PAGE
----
German forest boy's first words: 'I'm all alone in the world, please help me' An English-speaking boy who claims he lived rough for five years in a German forest walked in off the street and told staff at Berlin's City Hall: "I'm all alone in the world, I don't know who I am. Please help me."
Berlin ‘Forest Boy’ Ray By Fiona Govan, Berlin
9:00PM BST 19 Sep 2011
Two weeks after his arrival in the capital, German police are still baffled as to the true identity of the teenager, who is now being cared for by social services, and are preparing to launch a public appeal.
But it emerged Monday that after telling his incredible story to City Hall staff he was shown the door and instructed how to reach a youth support centre using public transport.
A civil servant who was the first to speak at length with the boy on his arrival at the administrative centre has told the Daily Telegraph that he was a “normal looking teenager” but said it quickly emerged that he had an extraordinary story to tell.
“He didn’t look like at all like a vagrant – he didn’t smell, he was clean, his clothes were clean but he simply didn’t know anything about who he was,” said the female office worker who was called to front desk at the Rathaus by security guards because she speaks English.
Carrying a rucksack and sleeping bag, the teenager called Ray walked through the doors at the impressive red brick building near Alexanderplatz in the centre of Berlin around 4pm on Monday 5 September.
“He said he needed help, that he didn’t know where to go and had no one in the world to look after him. I tried as much as I could to find out details about where he was from but he just didn’t know.”
The teenager, who is described as blond and blue eyed and around 5’11", said he only knew that his first name was Ray and that he was 17 years old.
“He had only a few words of German but was completely fluent in English, and said that his father had told him it was an important language,” said the civil servant who asked not to be named. “Although he seemed to be a native English speaker, I detected some sort of accent.”
The boy told the civil servant that he had been travelling around with his father, who it is thought was named Ryan, for “as long as he could remember” but his father had died and so he had followed his compass north.
“He seemed calm, not scared at all, but quiet. He said he had been told to go to Berlin if he ever needed help and had taken several weeks to walk here,” she said.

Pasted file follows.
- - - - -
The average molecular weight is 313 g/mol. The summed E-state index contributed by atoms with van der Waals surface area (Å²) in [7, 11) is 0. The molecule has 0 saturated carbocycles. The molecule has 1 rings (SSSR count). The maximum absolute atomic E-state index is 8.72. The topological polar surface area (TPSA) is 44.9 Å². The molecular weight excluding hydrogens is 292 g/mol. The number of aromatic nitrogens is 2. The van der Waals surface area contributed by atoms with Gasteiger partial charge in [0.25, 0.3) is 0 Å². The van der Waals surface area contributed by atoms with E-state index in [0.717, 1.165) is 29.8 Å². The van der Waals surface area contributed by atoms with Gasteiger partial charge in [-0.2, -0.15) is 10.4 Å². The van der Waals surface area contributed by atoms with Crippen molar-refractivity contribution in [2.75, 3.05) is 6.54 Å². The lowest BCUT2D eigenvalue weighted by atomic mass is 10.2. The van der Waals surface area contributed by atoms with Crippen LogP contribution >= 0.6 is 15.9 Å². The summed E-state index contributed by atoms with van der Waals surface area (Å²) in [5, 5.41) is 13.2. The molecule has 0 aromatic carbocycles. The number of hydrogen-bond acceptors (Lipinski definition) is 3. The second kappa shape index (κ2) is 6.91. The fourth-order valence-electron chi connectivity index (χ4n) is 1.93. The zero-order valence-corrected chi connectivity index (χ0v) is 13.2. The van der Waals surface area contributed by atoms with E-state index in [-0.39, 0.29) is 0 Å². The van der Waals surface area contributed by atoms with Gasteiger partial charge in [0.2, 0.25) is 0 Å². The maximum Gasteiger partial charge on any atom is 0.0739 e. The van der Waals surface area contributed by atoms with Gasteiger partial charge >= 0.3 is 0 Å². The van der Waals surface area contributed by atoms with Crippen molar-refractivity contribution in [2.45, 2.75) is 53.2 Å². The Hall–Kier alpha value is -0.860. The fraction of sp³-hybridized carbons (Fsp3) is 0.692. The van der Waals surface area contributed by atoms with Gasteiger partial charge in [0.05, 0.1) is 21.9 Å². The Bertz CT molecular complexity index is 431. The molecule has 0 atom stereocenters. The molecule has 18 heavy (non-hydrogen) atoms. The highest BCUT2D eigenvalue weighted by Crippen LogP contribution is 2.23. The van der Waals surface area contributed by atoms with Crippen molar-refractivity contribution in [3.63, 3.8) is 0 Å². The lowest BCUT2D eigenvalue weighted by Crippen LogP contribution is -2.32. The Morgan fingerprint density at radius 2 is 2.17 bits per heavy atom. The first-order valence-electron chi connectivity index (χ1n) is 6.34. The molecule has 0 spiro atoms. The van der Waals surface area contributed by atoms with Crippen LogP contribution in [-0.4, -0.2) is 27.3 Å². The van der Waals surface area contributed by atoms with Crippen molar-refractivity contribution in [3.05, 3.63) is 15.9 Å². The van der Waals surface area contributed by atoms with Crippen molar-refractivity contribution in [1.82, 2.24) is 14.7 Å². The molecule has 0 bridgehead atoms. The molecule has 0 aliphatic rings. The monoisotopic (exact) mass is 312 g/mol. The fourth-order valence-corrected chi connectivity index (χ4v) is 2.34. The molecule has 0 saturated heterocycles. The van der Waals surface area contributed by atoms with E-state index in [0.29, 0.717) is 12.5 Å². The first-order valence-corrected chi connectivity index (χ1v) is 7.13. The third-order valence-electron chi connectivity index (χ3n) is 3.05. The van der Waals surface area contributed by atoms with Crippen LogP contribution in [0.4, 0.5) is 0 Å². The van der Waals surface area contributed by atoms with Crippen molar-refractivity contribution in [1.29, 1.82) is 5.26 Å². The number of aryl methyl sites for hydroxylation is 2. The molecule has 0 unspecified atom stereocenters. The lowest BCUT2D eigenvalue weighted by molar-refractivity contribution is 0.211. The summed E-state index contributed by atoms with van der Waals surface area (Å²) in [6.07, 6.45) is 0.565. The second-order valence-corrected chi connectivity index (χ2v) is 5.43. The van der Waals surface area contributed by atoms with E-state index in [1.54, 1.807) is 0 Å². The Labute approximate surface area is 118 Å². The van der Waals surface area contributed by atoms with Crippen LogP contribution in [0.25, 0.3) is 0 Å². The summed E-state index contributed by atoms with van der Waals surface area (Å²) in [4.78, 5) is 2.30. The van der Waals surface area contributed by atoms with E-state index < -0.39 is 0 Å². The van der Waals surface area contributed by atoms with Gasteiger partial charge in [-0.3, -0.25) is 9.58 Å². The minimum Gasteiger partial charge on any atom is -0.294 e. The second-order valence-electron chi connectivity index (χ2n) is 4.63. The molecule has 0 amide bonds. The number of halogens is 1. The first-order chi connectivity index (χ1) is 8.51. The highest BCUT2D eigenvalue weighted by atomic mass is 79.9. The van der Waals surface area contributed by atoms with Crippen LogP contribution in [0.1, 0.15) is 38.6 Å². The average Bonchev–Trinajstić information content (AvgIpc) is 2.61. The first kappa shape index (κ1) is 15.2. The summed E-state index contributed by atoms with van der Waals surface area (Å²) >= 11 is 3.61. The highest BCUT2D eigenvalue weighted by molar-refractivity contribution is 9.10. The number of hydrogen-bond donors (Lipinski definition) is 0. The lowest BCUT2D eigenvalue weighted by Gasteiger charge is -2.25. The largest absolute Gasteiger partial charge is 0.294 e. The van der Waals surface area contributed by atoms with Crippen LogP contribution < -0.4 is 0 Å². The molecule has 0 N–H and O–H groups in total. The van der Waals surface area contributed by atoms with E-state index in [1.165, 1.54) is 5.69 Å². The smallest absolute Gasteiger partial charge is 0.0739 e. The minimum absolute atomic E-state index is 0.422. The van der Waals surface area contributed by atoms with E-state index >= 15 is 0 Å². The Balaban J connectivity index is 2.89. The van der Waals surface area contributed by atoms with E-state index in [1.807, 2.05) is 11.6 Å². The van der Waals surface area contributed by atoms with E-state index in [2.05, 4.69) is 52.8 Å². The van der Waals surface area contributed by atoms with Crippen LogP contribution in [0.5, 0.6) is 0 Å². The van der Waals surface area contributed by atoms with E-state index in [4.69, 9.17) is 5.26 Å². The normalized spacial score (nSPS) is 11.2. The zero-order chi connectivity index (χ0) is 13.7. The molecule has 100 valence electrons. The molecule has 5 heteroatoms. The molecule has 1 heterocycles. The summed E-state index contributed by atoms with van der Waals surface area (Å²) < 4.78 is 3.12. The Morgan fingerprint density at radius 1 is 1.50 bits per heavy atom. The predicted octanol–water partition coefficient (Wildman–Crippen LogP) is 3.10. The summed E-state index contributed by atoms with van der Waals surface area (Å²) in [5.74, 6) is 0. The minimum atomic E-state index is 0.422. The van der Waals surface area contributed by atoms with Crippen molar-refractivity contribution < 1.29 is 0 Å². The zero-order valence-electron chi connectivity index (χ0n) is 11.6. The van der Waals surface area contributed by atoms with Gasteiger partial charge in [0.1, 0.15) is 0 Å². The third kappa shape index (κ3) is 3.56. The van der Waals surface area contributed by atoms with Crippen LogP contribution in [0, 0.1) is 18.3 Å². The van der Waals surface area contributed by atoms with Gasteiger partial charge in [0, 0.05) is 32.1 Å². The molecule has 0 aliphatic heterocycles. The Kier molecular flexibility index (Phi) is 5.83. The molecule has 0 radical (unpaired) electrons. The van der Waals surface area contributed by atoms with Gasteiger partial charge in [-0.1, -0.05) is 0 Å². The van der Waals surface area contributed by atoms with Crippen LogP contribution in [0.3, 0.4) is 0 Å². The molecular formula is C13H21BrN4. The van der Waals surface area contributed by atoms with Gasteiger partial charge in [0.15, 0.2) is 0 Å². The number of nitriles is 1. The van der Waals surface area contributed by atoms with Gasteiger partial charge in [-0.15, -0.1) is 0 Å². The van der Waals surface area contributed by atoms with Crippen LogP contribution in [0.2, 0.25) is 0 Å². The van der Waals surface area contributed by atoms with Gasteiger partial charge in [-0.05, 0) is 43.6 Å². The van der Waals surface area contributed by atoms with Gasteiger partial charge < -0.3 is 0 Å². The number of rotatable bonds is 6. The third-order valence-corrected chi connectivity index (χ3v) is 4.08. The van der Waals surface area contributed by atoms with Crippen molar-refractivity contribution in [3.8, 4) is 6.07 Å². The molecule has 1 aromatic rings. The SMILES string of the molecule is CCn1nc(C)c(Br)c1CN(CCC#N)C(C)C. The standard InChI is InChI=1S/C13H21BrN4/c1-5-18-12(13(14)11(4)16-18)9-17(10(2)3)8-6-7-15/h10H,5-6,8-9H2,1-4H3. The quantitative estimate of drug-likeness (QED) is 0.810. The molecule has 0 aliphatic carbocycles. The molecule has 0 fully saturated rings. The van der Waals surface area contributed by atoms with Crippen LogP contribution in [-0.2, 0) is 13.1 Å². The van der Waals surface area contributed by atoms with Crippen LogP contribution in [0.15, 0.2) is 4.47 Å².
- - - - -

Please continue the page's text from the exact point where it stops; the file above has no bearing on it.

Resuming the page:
Police said he later described how he had been living in a forest for “at least five years” following the death of his mother in a car crash but that his father had recently died in a fall so he buried him in a shallow grave before walking to Berlin.
“He mentioned that his mother had died in a car crash when he was a child and I got the impression he had been in the car too because he then said he had been left with scars on his legs but he didn’t show them to me,” the civil servant said.
The civil servant described how she attempted to find out where he might be from and had to explain to him the concept of a passport.
“He looked completely puzzled when I asked him if he had a passport or identity card and I had to describe what they were. But he said he could read because his father had taught him,” she said.
The civil servant contacted child welfare services and was told to direct him to a crisis centre in another part of the city.
“I printed off a map for him, wrote some instructions and told him how to buy a ticket for the U-bahn (the metro). He pulled some coins from his pocket and asked if it was enough and then I sent him on his way.”
“He said he was looking forward to sleeping in a bed after all that time in a tent and off he went,” she said. “It was the strangest encounter I’ve ever had and I do hope they can find out more about him.”
At the Jugendnotdienst youth shelter – in the Charlottenburg district of Berlin where the teenager was sent, staff said they were unable to comment on the case. But one German teenager residing there remembered his stay.
“He was here for a few days, possibly a week before being transferred elsewhere last week,” said the youth. “He only spoke a few words of German so we couldn’t really communicate but we watched television together and shared some cigarettes.”
Berlin police have made an appeal to Interpol to widen the search for his identity to forces across the world but said on Monday that they had yet to get any response.
Authorities would assign a legal guardian to the boy, a police spokesman said, before the next step in the investigation could proceed.